And Isaac intreated the LORD for his wife, because she was barren: and the LORD was intreated of him, and Rebekah his wife conceived.
Genesis 25:21 (KJV)
Intreated – Did it ever occur to you that out of all the procedures and laws for bringing a sacrifice to the LORD, there is none that instruct us how to pray. Nowhere in the Tanakh will we read a step-by-step guide to prayer. Prayer isn’t about clasping hands and closing eyes. It’s not about signaling hand gestures across the heart, or standing a certain way. And it’s definitely not about memorizing words. Hebrew prayer is much different than we might think about it today.
Prayer was never meant to be governed by restrictions or ordinances. It was meant to be impromptu, disorganized, and done in sincerity when the heart longed for the relationship between man and his Creator.
The Hebrew has over a dozen words for the English equivalent, “prayer”. This might give a sense as to how fluid this action was in Hebrew, and by ‘fluid’ I mean unstructured. The word here is `athar, and bears a very close resemblance to the Arabic cognate, atara, meaning “to slaughter for sacrifice”.(Theological Dictionary of the Old Testament, p.708) This leads many scholars to interpret this word as a sacrificial form of prayer, or a prayer relating to sacrifices. We can gather that Isaac not only intreated the LORD, but did so through a sacrificial offering. His prayer of need was done in conjunction with drawing closer to YHWH.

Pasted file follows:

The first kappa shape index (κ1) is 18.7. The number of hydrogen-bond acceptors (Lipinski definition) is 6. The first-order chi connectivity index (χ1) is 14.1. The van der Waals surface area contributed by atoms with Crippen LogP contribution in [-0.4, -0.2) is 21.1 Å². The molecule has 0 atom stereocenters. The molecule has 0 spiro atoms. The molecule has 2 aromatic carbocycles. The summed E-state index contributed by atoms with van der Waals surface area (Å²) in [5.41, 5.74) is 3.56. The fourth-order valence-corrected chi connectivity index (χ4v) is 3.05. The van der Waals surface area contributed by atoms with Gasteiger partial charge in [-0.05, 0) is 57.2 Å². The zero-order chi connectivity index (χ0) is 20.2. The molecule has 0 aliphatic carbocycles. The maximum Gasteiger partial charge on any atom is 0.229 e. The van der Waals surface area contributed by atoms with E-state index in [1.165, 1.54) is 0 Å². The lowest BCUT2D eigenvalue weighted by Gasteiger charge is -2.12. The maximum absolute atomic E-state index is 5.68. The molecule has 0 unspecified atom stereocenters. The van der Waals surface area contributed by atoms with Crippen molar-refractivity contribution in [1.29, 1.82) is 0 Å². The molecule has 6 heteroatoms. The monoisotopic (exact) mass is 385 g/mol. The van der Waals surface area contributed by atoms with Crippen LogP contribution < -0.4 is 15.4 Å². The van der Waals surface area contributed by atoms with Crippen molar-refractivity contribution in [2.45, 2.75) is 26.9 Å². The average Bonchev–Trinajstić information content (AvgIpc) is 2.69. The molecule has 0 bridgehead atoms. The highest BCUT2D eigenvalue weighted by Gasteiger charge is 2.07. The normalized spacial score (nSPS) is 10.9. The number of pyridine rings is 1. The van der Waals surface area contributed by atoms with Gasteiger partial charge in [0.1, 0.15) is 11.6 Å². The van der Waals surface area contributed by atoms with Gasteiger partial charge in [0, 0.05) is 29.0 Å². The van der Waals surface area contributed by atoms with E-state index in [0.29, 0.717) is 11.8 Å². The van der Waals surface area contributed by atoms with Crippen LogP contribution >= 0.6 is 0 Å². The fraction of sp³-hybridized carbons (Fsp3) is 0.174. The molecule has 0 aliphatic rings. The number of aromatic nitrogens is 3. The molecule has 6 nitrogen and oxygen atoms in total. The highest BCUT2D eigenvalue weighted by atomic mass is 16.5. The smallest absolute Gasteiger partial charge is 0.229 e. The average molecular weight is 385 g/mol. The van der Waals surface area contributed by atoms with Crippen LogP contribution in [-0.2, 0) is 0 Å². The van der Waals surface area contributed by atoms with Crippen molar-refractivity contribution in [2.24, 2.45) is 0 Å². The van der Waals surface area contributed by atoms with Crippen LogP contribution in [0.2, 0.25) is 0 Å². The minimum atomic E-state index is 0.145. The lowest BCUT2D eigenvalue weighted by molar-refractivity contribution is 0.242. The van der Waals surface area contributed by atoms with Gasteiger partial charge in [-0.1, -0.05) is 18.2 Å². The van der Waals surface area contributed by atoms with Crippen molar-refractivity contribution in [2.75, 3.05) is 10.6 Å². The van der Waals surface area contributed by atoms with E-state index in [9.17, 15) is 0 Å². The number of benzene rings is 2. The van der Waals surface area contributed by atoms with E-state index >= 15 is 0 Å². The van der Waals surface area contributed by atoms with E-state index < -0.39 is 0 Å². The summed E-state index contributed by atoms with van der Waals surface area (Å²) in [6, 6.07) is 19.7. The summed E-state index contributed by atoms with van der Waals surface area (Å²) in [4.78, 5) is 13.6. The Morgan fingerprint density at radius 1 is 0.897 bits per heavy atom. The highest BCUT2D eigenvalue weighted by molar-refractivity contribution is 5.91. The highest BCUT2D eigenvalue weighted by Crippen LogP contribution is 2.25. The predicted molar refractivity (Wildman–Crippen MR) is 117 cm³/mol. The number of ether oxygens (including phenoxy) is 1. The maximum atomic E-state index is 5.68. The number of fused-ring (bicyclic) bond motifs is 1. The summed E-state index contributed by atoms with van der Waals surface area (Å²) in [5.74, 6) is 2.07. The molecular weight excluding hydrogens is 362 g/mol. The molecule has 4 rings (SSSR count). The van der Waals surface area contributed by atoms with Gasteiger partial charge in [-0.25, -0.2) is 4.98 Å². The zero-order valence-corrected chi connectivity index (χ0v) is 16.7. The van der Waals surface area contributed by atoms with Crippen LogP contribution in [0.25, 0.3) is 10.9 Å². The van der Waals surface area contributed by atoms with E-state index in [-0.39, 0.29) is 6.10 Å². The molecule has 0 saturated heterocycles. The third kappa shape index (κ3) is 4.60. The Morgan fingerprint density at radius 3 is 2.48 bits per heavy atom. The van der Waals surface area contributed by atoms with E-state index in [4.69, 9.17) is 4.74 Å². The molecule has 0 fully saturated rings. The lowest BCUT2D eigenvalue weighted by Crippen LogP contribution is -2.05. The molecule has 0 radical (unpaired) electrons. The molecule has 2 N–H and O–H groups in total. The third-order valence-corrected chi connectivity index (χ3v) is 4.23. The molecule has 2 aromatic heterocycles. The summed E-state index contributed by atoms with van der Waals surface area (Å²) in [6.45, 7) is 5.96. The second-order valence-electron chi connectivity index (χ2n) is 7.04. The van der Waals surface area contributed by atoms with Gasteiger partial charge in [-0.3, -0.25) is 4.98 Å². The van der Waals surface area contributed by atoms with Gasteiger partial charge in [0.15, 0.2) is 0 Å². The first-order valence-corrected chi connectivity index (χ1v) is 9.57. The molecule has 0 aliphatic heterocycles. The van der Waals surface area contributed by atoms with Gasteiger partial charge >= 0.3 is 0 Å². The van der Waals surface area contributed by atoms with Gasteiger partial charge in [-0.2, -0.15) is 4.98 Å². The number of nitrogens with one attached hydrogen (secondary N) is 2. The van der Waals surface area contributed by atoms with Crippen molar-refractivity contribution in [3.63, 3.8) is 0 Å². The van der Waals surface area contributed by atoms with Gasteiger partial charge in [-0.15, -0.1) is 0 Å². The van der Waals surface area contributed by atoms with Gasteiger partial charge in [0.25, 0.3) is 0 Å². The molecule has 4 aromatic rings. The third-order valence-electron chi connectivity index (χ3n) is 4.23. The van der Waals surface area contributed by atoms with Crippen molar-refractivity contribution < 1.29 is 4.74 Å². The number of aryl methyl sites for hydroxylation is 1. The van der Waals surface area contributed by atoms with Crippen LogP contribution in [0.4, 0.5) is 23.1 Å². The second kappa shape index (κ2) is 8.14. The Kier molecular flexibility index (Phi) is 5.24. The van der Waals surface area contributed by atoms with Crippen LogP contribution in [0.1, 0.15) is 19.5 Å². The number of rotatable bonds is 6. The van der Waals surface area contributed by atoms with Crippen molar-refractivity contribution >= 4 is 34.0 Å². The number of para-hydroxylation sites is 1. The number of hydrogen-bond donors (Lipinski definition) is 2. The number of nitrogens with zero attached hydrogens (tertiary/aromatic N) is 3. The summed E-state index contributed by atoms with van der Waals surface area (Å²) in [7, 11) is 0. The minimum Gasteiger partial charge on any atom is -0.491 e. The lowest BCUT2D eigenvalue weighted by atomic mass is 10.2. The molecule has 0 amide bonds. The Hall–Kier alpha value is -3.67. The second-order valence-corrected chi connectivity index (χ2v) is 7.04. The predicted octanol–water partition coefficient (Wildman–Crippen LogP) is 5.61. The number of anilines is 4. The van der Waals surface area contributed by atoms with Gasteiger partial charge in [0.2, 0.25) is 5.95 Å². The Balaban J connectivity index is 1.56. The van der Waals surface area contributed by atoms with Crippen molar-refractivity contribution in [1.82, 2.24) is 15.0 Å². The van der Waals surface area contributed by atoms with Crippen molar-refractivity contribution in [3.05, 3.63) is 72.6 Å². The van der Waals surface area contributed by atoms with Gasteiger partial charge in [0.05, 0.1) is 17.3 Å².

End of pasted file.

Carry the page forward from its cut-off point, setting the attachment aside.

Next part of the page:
On the surface, this sounds a lot like us, right? When I need something, I immediately draw closer to God. For many of us, that’s about the only time we come near to Him. But for Isaac, in his time of need, he chose to give up something valuable to the LORD. He sacrificed something to draw nearer to God and then intreated Him. Do we do that, or do we just come to God with requests? “God, I need help with this” or “God, can you make this happen?” or “God, can you do this?”. Think about that. Have you sacrificed something of value in your life when intreating God?
Next time you find yourself in need and turn to Adonai for help, think about what you can offer up first. This is a relationship based on hesed – another Hebrew word we’ll have to explore. It’s about a mutually giving relationship. So go out there and sacrifice something to God, go out there and do something good in this world.